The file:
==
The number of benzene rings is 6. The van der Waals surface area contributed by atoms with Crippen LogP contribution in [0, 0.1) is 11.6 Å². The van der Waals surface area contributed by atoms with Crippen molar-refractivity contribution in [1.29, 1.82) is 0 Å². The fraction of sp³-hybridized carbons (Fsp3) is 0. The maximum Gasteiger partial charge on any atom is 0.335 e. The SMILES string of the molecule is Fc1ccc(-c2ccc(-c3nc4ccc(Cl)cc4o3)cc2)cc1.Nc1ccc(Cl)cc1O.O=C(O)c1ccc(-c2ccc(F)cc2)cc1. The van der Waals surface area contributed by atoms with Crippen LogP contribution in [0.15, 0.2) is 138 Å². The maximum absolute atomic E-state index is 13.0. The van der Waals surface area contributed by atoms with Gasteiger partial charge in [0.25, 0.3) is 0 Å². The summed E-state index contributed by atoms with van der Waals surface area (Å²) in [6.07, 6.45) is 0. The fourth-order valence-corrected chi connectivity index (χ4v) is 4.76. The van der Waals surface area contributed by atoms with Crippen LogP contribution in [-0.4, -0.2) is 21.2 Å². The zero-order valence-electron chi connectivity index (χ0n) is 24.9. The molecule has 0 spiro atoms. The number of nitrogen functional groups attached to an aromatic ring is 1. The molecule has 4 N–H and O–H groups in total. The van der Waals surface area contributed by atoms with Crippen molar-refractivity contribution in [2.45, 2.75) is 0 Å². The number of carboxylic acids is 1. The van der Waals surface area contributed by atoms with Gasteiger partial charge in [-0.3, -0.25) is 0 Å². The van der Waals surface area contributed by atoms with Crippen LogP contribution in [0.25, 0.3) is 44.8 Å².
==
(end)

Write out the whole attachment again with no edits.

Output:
The number of benzene rings is 6. The van der Waals surface area contributed by atoms with Crippen LogP contribution in [0, 0.1) is 11.6 Å². The van der Waals surface area contributed by atoms with Crippen molar-refractivity contribution in [1.29, 1.82) is 0 Å². The fraction of sp³-hybridized carbons (Fsp3) is 0. The maximum Gasteiger partial charge on any atom is 0.335 e. The SMILES string of the molecule is Fc1ccc(-c2ccc(-c3nc4ccc(Cl)cc4o3)cc2)cc1.Nc1ccc(Cl)cc1O.O=C(O)c1ccc(-c2ccc(F)cc2)cc1. The van der Waals surface area contributed by atoms with Crippen LogP contribution in [0.15, 0.2) is 138 Å². The maximum absolute atomic E-state index is 13.0. The van der Waals surface area contributed by atoms with Gasteiger partial charge in [0.25, 0.3) is 0 Å². The summed E-state index contributed by atoms with van der Waals surface area (Å²) in [6.07, 6.45) is 0. The fourth-order valence-corrected chi connectivity index (χ4v) is 4.76. The van der Waals surface area contributed by atoms with Crippen LogP contribution in [-0.4, -0.2) is 21.2 Å². The zero-order valence-electron chi connectivity index (χ0n) is 24.9. The molecule has 0 spiro atoms. The number of nitrogen functional groups attached to an aromatic ring is 1. The molecule has 4 N–H and O–H groups in total. The van der Waals surface area contributed by atoms with Crippen molar-refractivity contribution in [2.45, 2.75) is 0 Å². The number of carboxylic acids is 1. The van der Waals surface area contributed by atoms with Gasteiger partial charge in [-0.3, -0.25) is 0 Å². The van der Waals surface area contributed by atoms with Crippen LogP contribution in [0.25, 0.3) is 44.8 Å².